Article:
What we believe and how we act don’t always stack up. Recently, in considering what it means to live in a post-truth world, I had cause to examine my understanding of how the world works and my actions on sustainability.
The rainfall from Harvey has now exceeded the amount from the previous record-bearer, Tropical Storm Amelia in 1978.
If you read or listen to almost any article about climate change, it’s likely the story refers in some way to the “2 degrees Celsius limit.”
The largest wildfire ever recorded in Greenland was recently spotted close to the west coast town of Sisimiut, not far from Disko Island where I research retreating glaciers.
By virtue of its size, elevation and currently frozen state, Greenland has the potential to cause large and rapid increases to sea level as it melts.
When utility executives make decisions about building new power plants, a lot rides on their choices.
When it comes to deciding which plants and animals to protect and which to remove, our approach might make even the most forthright nationalist blush if it were ever applied to people.
Ensia invited eight global thought leaders to share their vision for the environment as it relates to business, culture, ecosystems, energy, food, health, water and the world (see more). In this installment, Sandra Postel, director of the Global Water Policy Project, answers the question, "what advance related to water would you most like to see?"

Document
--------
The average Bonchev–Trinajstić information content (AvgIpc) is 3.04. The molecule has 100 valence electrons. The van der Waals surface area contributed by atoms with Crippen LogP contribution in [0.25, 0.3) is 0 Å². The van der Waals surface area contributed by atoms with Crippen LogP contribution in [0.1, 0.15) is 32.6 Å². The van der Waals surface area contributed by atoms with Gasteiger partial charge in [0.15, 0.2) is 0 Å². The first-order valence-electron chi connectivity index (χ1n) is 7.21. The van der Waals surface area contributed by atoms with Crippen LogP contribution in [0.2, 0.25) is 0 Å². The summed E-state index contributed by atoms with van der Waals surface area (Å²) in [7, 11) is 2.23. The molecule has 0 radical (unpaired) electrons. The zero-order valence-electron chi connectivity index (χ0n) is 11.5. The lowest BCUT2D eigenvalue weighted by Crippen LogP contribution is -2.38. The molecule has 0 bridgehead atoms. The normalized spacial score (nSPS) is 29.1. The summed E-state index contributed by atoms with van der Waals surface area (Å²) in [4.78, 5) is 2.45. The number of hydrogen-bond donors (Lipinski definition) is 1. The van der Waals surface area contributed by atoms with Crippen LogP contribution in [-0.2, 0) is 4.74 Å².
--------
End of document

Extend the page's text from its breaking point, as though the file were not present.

Until the advent of cheap credit and cheaper item costs, for many consumers in the 1960s, 1970s and 1980s rental was the most accessible way of obtaining products such as televisions, video recorders and washing machines that were high cost and frequently required repair.
By continuing to delay significant reductions in greenhouse gas emissions, we risk handing young people alive today a bill of up to US$535 trillion.
Do we have a fundamental right to breathe clean air, drink clean water and eat safe food?
Land plants are absorbing 17% more carbon dioxide from the atmosphere now than 30 years ago, our research shows.
Solarpunk imagines a sustainable future, and what it might be like to live in it. Solarpunk’s optimism towards the future is the first concept that needs complicating here.
Our worry is that putting too much emphasis on the climate overlooks the role of political and socio-economic factors in determining a community’s vulnerability to environmental stress.
Multiple lines of evidence are now telling us a convincing story that boreal fires are changing — they are getting bigger, larger. And if this continues, there is a good chance that...
One of the largest icebergs ever recorded has just broken away from the Larsen C Ice Shelf in Antarctica.
Of all the species that have ever lived, more than 99% are now extinct. Most of them quietly disappeared during periods of “background extinction”, whereby a handful of species become extinct every 100,000 years or so.
In the year 2100, 2 billion people—about one-fifth of the world’s population—could become refugees due to rising ocean levels.
Urban Canadians are feeling the impact of climate change. Flooding in Quebec this spring damaged nearly 1,900 homes in 126 municipalities, causing widespread psychological distress.
Using energy stored in the batteries of electric vehicles to power large buildings not only provides electricity for the building, but also increases the lifespan of the vehicle batteries, new research shows.